So if the power supplies bad or you know the control board is bad you would have no indication. So now you’re kind of like troubleshooting on your end as just this giant question Mark. If I’m like, Hey, you have to email somebody and say Hey did you reboot it? Which seems weird to me cause I basically asked them if they did their job right. Cause maybe it comes off critical. At least that’s the way I’m thinking of it. So I’m like, Hey, did you reboot this? Maybe the power supply is bad. I don’t know. And then it would show a line and be like, Oh, so you didn’t reboot it yet or it’s weird troubleshooting issue where they had to reboot it twice cause something larger is going on, you don’t know.

Right. So, so it sounds like some sort of a customer service ticketing software might’ve been helpful there where you could follow up or they could actually reply. Maybe there was just some communication gap between the actual technician in the mine versus, yeah, they, they weren’t communicating back and forth to each other. Perhaps

Le left hand, not talking to the right hand problem. Right. One time I got a text back, I didn’t text them at all or have a reboot. I just got to be rebooted to your Meyers. I’m like, okay, thank you. What a, so yeah, definitely a communication issue and I’m sympathetic. Like I don’t, I understand that a lot of these facilities, they might’ve gotten into something over their head at first. They might they might be understaffed, you know, the prices changed. Obviously we’ve seen a lot of volatility in the past few years. So, I don’t know if they’re operating on a skeleton crews or whatnot. I get pinched, they get pinched. We’re all getting pinched, so I get it. But about six or seven months into this experience they had, they, they partnered with somebody else. And I don’t know, we’ll deal of this arrangement, I don’t even know if this necessarily was, you know, what caused their service to sort of decline. But it did, it noticeably started to decline and now sort of having some weird things. So their, their service went down for two weeks. Oh wow. It went down for two weeks and they said it was somebody had cut their ether net or their backbone rather in the facility. Well, I don’t know if that’s a, a jilted ex-employee who knows? Wow. Yeah. It could be a hundred percent legitimate. Could be completely fake.

Yeah. Yeah. Because I mean, in those situations where your mind is just kind of go offline and they don’t come back within a few hours, you really gotta wonder what’s, what’s going on, what’s happening? If you can’t physically go to that facility and see it with your own eyes. Yeah. They, they could really just kinda spin a story.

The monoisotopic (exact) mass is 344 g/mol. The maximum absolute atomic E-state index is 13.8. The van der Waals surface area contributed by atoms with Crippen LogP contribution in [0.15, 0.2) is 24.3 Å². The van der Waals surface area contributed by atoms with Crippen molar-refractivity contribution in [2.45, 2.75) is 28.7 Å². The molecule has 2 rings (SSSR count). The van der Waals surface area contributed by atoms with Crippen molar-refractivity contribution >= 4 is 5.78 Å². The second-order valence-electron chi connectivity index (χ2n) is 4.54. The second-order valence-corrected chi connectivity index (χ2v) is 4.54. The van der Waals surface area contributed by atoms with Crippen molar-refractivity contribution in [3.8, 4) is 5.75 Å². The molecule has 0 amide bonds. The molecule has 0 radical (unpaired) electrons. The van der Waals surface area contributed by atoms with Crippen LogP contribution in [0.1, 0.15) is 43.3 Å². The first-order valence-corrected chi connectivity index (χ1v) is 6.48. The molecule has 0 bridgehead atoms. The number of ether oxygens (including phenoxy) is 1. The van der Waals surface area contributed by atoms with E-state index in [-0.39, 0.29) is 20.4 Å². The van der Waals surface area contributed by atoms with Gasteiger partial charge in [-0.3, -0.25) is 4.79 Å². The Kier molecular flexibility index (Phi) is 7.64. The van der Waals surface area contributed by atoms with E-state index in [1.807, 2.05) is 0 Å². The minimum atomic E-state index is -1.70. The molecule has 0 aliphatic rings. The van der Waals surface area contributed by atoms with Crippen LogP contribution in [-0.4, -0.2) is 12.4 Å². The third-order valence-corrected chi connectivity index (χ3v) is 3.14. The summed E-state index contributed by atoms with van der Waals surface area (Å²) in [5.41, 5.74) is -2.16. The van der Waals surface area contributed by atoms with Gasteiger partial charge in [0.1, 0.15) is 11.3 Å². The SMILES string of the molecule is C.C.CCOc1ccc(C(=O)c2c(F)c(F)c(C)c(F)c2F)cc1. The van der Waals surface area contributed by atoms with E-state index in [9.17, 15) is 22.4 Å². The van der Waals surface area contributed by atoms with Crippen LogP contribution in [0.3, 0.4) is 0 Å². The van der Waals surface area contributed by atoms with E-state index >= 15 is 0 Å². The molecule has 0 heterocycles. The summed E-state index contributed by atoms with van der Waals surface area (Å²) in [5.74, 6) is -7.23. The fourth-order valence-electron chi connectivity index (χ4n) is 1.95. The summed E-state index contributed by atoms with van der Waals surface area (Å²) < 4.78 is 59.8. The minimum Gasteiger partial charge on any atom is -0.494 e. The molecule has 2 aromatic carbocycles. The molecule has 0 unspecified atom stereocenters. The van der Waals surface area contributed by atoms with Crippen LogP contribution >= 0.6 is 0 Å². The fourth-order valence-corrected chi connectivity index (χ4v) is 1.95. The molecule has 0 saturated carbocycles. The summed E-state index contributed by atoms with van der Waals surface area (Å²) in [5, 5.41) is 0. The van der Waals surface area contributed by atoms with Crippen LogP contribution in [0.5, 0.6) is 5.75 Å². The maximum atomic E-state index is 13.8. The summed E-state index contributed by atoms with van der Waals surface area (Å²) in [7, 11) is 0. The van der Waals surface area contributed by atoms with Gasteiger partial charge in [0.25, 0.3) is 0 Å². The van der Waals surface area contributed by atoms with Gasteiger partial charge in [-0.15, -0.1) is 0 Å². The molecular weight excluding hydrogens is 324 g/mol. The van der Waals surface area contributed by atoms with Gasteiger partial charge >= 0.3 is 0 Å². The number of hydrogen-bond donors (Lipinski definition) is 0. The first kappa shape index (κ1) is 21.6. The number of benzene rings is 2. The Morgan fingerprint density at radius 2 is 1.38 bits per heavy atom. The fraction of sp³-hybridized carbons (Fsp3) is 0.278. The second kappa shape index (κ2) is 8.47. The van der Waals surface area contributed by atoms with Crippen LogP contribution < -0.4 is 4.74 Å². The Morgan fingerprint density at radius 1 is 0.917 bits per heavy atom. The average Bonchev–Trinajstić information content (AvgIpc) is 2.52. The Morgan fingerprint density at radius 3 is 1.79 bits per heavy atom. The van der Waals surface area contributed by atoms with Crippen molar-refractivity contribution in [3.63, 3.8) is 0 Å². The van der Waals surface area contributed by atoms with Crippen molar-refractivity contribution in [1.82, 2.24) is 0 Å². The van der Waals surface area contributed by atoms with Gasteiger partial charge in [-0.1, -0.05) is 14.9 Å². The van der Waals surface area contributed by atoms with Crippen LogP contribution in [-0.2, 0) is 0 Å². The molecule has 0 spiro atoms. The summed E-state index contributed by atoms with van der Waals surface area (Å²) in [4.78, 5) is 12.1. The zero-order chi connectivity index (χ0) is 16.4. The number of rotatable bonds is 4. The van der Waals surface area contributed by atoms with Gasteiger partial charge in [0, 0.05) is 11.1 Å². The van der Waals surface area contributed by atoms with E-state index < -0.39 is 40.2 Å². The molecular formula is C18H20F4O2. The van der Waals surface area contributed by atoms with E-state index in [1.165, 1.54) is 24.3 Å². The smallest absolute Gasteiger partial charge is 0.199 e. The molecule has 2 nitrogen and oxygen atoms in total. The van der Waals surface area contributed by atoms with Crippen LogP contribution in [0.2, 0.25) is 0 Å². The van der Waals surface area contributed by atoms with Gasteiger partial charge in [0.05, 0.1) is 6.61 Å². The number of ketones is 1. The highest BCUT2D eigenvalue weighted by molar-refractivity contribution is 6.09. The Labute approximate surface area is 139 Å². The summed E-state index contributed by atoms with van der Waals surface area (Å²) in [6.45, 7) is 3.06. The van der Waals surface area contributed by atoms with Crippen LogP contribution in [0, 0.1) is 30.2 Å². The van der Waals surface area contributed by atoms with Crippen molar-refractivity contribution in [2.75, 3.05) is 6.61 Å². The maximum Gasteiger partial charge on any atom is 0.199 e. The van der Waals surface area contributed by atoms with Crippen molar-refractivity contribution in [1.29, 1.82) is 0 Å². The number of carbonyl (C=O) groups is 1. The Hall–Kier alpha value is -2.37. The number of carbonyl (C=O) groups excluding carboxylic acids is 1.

And, and there was a, there was a time, maybe a month or two before things started going bad where everything went offline. Emailed them like, you probably have a situation going on. I get it. They’re offline. It’s not just my units. What is going on? Like a day later they emailed back and said, yeah, somebody sent us a couple of hundred overclock units where you, they, we don’t allow overclock units. They hooked them all up and it did something to their power system, you know, and that the outage, well, why didn’t you just,

Couldn’t they just unplug, you know, like some of them and maybe a blue something that’s in a blue something. The transformer, again, not an engine breaker or, yeah, I guess if a whole transformer went out, but that’s why you have breakers. So you don’t overload the transport. I don’t know. I don’t know. Yeah. I don’t know. Yeah. Tony, we’re, we’re starting to get to the end of our podcast here and I have one final question for you. What is the worst experience that you’ve had? You know, dealing with a host.

Real quick, I’ll try to sum up the New York one cause that was kind of ridiculous in the first place down for a few weeks up for two weeks, then down for a month and I’m thinking like, like mining wasn’t great at the time, so it is what it is. I’m under contract, whatever. I’ll get all my mining time in. And they came back and expected me to pay for, for those six weeks. They were lucky enough to credit me for two. I was like, what are you talking about? She’s like, you can’t pay for six weeks service contracts that they can’t do that. So I had to softly throw the contract at them. I don’t even know why a company would ask you. Right. Firstly, and that gets into the, what we were talking about earlier, maybe they were shutting down for a month because they were being pinched on their budget and then they just expected people to pay and make a loss. I don’t know,

Maybe, maybe they were hashed into their own pools. Yeah, it’s,

Yeah. Cause that could be a whole number of things that happen. Yeah.

And then yeah, so, so before we go though, I do want to hear about your great experience. I think you said your latest hosting provider and, and you know what, why don’t you just go ahead and name who that is and tell us a little bit about them?

Yeah, sure. So I’m not with the vast majority of my minors, some with two facilities, but the vast majority are with compute North and they’ve been very, very good. They they have a ticketing system, you know, and would have thought things like that and just their communication’s been great. Every time you do, you think from a reboot to a bigger issue, they, so you back and say it’s online. It’s hashing, please confirm with us. It’s great. Their billing has been great. Everything compute North, a Minnesota company,